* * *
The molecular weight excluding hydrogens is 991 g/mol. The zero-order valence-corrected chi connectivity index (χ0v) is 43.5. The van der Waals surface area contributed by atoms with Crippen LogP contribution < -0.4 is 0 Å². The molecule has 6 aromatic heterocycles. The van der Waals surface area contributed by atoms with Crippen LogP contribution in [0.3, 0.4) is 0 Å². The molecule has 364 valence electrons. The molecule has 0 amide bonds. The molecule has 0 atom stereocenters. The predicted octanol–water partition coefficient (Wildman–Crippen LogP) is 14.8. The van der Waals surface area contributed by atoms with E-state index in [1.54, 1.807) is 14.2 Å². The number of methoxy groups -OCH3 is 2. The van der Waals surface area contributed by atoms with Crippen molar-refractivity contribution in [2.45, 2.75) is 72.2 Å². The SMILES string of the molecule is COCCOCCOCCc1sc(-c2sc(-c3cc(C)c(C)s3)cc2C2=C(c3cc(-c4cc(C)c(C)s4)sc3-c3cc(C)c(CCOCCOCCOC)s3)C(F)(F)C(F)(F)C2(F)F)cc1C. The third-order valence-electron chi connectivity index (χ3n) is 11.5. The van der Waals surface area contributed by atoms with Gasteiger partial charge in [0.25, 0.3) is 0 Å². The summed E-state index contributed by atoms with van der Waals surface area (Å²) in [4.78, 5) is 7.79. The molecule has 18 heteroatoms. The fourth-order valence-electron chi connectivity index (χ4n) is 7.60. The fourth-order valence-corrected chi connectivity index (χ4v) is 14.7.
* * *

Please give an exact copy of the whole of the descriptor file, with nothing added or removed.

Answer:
The molecular weight excluding hydrogens is 991 g/mol. The zero-order valence-corrected chi connectivity index (χ0v) is 43.5. The van der Waals surface area contributed by atoms with Crippen LogP contribution < -0.4 is 0 Å². The molecule has 6 aromatic heterocycles. The van der Waals surface area contributed by atoms with Crippen LogP contribution in [0.3, 0.4) is 0 Å². The molecule has 364 valence electrons. The molecule has 0 amide bonds. The molecule has 0 atom stereocenters. The predicted octanol–water partition coefficient (Wildman–Crippen LogP) is 14.8. The van der Waals surface area contributed by atoms with E-state index in [1.54, 1.807) is 14.2 Å². The number of methoxy groups -OCH3 is 2. The van der Waals surface area contributed by atoms with Crippen molar-refractivity contribution in [2.45, 2.75) is 72.2 Å². The SMILES string of the molecule is COCCOCCOCCc1sc(-c2sc(-c3cc(C)c(C)s3)cc2C2=C(c3cc(-c4cc(C)c(C)s4)sc3-c3cc(C)c(CCOCCOCCOC)s3)C(F)(F)C(F)(F)C2(F)F)cc1C. The third-order valence-electron chi connectivity index (χ3n) is 11.5. The van der Waals surface area contributed by atoms with Gasteiger partial charge in [0.25, 0.3) is 0 Å². The summed E-state index contributed by atoms with van der Waals surface area (Å²) in [4.78, 5) is 7.79. The molecule has 18 heteroatoms. The fourth-order valence-electron chi connectivity index (χ4n) is 7.60. The fourth-order valence-corrected chi connectivity index (χ4v) is 14.7.